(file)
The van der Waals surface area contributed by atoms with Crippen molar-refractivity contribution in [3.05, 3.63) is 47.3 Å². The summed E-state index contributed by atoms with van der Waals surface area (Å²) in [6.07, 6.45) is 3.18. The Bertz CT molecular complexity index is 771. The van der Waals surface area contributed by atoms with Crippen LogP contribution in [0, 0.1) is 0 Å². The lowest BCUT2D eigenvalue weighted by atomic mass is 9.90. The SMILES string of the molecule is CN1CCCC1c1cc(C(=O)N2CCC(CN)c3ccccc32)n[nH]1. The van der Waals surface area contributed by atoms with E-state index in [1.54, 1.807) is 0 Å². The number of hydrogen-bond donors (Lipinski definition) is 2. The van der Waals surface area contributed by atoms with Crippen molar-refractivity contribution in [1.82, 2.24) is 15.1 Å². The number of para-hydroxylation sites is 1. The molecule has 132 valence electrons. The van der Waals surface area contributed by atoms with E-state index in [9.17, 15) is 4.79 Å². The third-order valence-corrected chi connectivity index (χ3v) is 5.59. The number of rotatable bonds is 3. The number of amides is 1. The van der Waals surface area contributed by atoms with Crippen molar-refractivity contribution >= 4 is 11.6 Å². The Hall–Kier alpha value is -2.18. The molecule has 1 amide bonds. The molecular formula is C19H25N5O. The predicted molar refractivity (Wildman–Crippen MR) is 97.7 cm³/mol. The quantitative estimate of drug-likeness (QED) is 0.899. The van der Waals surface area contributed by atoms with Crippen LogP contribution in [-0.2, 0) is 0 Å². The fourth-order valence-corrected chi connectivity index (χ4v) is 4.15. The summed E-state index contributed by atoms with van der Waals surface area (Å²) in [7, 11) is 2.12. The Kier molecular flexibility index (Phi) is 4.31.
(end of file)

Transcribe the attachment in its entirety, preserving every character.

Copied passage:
The van der Waals surface area contributed by atoms with Crippen molar-refractivity contribution in [3.05, 3.63) is 47.3 Å². The summed E-state index contributed by atoms with van der Waals surface area (Å²) in [6.07, 6.45) is 3.18. The Bertz CT molecular complexity index is 771. The van der Waals surface area contributed by atoms with Crippen LogP contribution in [0, 0.1) is 0 Å². The lowest BCUT2D eigenvalue weighted by atomic mass is 9.90. The SMILES string of the molecule is CN1CCCC1c1cc(C(=O)N2CCC(CN)c3ccccc32)n[nH]1. The van der Waals surface area contributed by atoms with E-state index in [1.54, 1.807) is 0 Å². The number of hydrogen-bond donors (Lipinski definition) is 2. The van der Waals surface area contributed by atoms with Crippen molar-refractivity contribution in [1.82, 2.24) is 15.1 Å². The number of para-hydroxylation sites is 1. The molecule has 132 valence electrons. The van der Waals surface area contributed by atoms with E-state index in [9.17, 15) is 4.79 Å². The third-order valence-corrected chi connectivity index (χ3v) is 5.59. The number of rotatable bonds is 3. The number of amides is 1. The van der Waals surface area contributed by atoms with Crippen molar-refractivity contribution >= 4 is 11.6 Å². The Hall–Kier alpha value is -2.18. The molecule has 1 amide bonds. The molecular formula is C19H25N5O. The predicted molar refractivity (Wildman–Crippen MR) is 97.7 cm³/mol. The quantitative estimate of drug-likeness (QED) is 0.899. The van der Waals surface area contributed by atoms with Crippen LogP contribution in [-0.2, 0) is 0 Å². The fourth-order valence-corrected chi connectivity index (χ4v) is 4.15. The summed E-state index contributed by atoms with van der Waals surface area (Å²) in [7, 11) is 2.12. The Kier molecular flexibility index (Phi) is 4.31.